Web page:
Getting around rural Africa is not easy. Because cars are a luxury few can afford, bicycling is a more...
Getting around rural Africa is not easy. Because cars are a luxury few can afford, bicycling is a more attractive option. But quality imported bicycles are not particularly cheap themselves, and local bikes are often so shoddily built-out of steel so cheap you can bend it by hand-that they can't stand up to unpaved and pothole-filled roads.
However, bamboo, a new trend in bicycle design, might be a solution. With a tensile strength greater than steel, bamboo makes an excellent substitute for bicycle frames. More importantly, the plant grows quickly, cheaply, and abundantly in climates all over the world, making it both widely available and very renewable. That's why Columbia University's Earth Institute's Bamboo Bike Project thinks introducing bicycles built out of African-grown bamboo could solve many of the region's transportation problems.Through an offshoot of the BBP, you can be part of that solution: For $1,250, you can get a new, custom-made bamboo bicycle from the Bamboo Bike Studio, which you assemble under their tutelage over a weekend. They provide the components, the bamboo, and the design; you provide the labor. Sourcing the bamboo-which is taken from plots they find by driving around Staten Island and New Jersey-has made it clear what a potential resource it could be as a building material. "We don't even need to look," says Marty Odlin of the Bamboo Bike Studio, "we just drive down the road and we see it. And it grows so fast. It's funny, places that we went in September, you can hardly tell we were there."
At the end of a weekend at the studio, you have a custom bicycle that you've made with your own two hands. The BBS gets another chance to fine-tune their bike design and bamboo treatment methods-plus half of the profit goes toward the goal of getting a cheap version of these bikes built in Africa. A design for a model bike that can be mass produced is complete, and the next step is to take it to communities in Ghana and Kenya, where new factories will use local bamboo to build a cheap, reliable alternative (for a fraction of the cost you pay for your custom model) to existing transportation options. "We want to beat [the existing steel-frame bikes] on price, which we can do, and we want to beat them on durability, which is kind of a no-brainer," says Odlin. "Our value proposition is a slam dunk."While it's probably not fair to compare the travails of biking in New York City to those of cyclists in Africa, the city's streets are not known for their upkeep; they have proven an excellent testing ground for the bikes. Odlin has put 2,000 miles on his, riding from Red Hook to Columbia University daily, and the smooth ride is what's most notable: "You ride over cobblestones, and it feels like nothing. People get on the bikes and say: ‘Oh my God, this is insane.'"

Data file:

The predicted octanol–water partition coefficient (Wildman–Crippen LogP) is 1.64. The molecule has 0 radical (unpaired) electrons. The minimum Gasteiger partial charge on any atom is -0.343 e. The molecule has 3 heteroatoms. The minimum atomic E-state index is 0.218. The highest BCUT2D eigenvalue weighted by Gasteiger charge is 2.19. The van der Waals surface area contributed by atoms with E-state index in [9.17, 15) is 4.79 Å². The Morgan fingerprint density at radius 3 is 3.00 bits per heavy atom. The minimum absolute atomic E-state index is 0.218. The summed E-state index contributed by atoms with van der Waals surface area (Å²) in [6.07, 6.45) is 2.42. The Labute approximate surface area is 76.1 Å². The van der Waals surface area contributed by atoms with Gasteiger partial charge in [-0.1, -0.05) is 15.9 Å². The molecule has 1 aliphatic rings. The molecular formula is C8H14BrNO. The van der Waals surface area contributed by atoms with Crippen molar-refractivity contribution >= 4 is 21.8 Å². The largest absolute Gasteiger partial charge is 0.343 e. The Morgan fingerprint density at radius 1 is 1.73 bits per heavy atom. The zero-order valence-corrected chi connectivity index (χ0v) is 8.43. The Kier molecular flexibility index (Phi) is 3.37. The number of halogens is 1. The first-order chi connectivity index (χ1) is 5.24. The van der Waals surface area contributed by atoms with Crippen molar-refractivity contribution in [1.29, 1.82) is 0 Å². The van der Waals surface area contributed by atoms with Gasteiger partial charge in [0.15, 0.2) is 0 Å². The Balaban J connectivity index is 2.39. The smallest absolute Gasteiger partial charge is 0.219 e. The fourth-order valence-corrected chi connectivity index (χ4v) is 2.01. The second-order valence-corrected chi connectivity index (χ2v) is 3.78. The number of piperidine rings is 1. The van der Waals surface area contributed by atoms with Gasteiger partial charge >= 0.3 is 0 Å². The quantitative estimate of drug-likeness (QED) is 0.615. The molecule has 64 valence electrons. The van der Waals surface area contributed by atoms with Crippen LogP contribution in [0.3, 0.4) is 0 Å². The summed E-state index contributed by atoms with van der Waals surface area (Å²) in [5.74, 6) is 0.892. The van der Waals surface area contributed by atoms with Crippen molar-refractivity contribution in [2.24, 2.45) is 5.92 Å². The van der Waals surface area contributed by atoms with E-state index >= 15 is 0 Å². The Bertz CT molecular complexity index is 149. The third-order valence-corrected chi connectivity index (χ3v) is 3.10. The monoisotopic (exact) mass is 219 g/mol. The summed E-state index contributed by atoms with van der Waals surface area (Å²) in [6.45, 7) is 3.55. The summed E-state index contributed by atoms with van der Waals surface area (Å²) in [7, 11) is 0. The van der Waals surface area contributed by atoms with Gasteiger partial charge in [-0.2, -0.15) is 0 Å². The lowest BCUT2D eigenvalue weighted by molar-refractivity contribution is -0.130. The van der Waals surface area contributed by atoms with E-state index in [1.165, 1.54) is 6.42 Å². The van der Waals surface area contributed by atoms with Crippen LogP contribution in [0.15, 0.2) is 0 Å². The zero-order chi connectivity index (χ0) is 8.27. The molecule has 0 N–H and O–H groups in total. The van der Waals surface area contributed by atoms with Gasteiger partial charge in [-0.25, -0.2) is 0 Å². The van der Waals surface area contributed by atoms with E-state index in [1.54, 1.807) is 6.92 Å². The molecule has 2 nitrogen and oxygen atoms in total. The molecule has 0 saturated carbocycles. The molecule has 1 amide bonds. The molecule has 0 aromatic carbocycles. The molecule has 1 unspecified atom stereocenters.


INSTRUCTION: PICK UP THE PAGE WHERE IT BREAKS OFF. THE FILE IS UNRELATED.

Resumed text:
Interested in having your own custom bamboo bike? Email the Bamboo Bike Studio at bikes [at] bamboobikestudio.com to check for availability.Photos: Marty Odlin (top), Jesse HuffmanCORRECTION: The piece originally stated that all of the profits that the Bamboo Bike Studio makes from their custom bikes toward the goal of getting a cheap version of these bikes built in Africa. It has been corrected to note that only half of the profit is for that purpose.